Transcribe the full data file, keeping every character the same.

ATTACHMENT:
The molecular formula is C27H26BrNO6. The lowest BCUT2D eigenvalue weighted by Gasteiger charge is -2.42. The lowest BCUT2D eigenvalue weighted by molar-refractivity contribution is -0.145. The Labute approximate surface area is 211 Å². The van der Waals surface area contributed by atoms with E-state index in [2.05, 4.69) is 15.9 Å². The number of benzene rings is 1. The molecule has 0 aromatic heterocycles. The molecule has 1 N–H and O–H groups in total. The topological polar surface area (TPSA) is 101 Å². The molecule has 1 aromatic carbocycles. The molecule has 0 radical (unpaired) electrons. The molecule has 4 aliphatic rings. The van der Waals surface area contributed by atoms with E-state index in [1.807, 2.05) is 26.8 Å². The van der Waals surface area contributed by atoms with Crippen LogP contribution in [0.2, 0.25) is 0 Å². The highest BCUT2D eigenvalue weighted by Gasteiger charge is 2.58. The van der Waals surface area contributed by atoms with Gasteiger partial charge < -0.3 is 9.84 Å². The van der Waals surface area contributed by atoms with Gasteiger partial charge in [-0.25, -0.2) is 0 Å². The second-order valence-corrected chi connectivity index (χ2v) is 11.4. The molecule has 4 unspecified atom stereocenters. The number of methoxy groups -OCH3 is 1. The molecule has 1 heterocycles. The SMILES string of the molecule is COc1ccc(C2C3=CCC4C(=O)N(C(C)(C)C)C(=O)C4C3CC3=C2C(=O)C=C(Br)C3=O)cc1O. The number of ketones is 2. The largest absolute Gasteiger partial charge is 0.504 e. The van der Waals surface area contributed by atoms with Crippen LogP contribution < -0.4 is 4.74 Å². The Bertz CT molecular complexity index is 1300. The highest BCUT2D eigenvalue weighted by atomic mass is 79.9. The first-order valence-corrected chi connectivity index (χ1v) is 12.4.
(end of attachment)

The molecular formula is C27H26BrNO6. The lowest BCUT2D eigenvalue weighted by Gasteiger charge is -2.42. The lowest BCUT2D eigenvalue weighted by molar-refractivity contribution is -0.145. The Labute approximate surface area is 211 Å². The van der Waals surface area contributed by atoms with E-state index in [2.05, 4.69) is 15.9 Å². The number of benzene rings is 1. The molecule has 0 aromatic heterocycles. The molecule has 1 N–H and O–H groups in total. The topological polar surface area (TPSA) is 101 Å². The molecule has 1 aromatic carbocycles. The molecule has 0 radical (unpaired) electrons. The molecule has 4 aliphatic rings. The van der Waals surface area contributed by atoms with E-state index in [1.807, 2.05) is 26.8 Å². The van der Waals surface area contributed by atoms with Crippen LogP contribution in [0.2, 0.25) is 0 Å². The highest BCUT2D eigenvalue weighted by Gasteiger charge is 2.58. The van der Waals surface area contributed by atoms with Gasteiger partial charge < -0.3 is 9.84 Å². The van der Waals surface area contributed by atoms with Gasteiger partial charge in [-0.25, -0.2) is 0 Å². The second-order valence-corrected chi connectivity index (χ2v) is 11.4. The molecule has 4 unspecified atom stereocenters. The number of methoxy groups -OCH3 is 1. The molecule has 1 heterocycles. The SMILES string of the molecule is COc1ccc(C2C3=CCC4C(=O)N(C(C)(C)C)C(=O)C4C3CC3=C2C(=O)C=C(Br)C3=O)cc1O. The number of ketones is 2. The largest absolute Gasteiger partial charge is 0.504 e. The van der Waals surface area contributed by atoms with Crippen LogP contribution < -0.4 is 4.74 Å². The Bertz CT molecular complexity index is 1300. The highest BCUT2D eigenvalue weighted by atomic mass is 79.9. The first-order valence-corrected chi connectivity index (χ1v) is 12.4.